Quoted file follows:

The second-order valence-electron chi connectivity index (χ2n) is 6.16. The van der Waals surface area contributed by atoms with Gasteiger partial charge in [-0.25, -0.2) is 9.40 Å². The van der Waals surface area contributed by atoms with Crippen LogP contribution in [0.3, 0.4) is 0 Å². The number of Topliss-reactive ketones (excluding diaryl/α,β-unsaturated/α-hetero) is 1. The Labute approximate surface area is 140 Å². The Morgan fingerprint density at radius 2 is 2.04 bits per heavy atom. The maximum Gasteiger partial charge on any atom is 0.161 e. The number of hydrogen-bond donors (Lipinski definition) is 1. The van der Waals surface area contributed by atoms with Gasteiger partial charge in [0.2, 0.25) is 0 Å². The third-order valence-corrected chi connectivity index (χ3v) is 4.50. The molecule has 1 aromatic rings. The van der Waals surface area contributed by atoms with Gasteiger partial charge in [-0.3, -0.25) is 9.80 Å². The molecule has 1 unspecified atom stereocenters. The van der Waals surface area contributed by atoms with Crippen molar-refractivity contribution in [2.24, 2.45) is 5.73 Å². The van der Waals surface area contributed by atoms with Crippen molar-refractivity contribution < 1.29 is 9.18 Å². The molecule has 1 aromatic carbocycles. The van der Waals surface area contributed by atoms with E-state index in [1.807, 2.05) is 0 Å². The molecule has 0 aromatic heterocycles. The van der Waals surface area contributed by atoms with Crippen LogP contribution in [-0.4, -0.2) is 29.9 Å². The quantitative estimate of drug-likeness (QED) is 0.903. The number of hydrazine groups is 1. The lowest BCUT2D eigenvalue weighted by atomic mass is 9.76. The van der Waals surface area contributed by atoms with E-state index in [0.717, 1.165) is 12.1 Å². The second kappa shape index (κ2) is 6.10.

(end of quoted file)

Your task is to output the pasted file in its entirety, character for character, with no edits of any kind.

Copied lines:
The second-order valence-electron chi connectivity index (χ2n) is 6.16. The van der Waals surface area contributed by atoms with Gasteiger partial charge in [-0.25, -0.2) is 9.40 Å². The van der Waals surface area contributed by atoms with Crippen LogP contribution in [0.3, 0.4) is 0 Å². The number of Topliss-reactive ketones (excluding diaryl/α,β-unsaturated/α-hetero) is 1. The Labute approximate surface area is 140 Å². The Morgan fingerprint density at radius 2 is 2.04 bits per heavy atom. The maximum Gasteiger partial charge on any atom is 0.161 e. The number of hydrogen-bond donors (Lipinski definition) is 1. The van der Waals surface area contributed by atoms with Gasteiger partial charge in [0.2, 0.25) is 0 Å². The third-order valence-corrected chi connectivity index (χ3v) is 4.50. The molecule has 1 aromatic rings. The van der Waals surface area contributed by atoms with Gasteiger partial charge in [-0.3, -0.25) is 9.80 Å². The molecule has 1 unspecified atom stereocenters. The van der Waals surface area contributed by atoms with Crippen molar-refractivity contribution in [2.24, 2.45) is 5.73 Å². The van der Waals surface area contributed by atoms with Crippen molar-refractivity contribution < 1.29 is 9.18 Å². The molecule has 1 aromatic carbocycles. The van der Waals surface area contributed by atoms with E-state index in [1.807, 2.05) is 0 Å². The molecule has 0 aromatic heterocycles. The van der Waals surface area contributed by atoms with Crippen LogP contribution in [-0.4, -0.2) is 29.9 Å². The quantitative estimate of drug-likeness (QED) is 0.903. The number of hydrazine groups is 1. The lowest BCUT2D eigenvalue weighted by atomic mass is 9.76. The van der Waals surface area contributed by atoms with E-state index in [0.717, 1.165) is 12.1 Å². The second kappa shape index (κ2) is 6.10.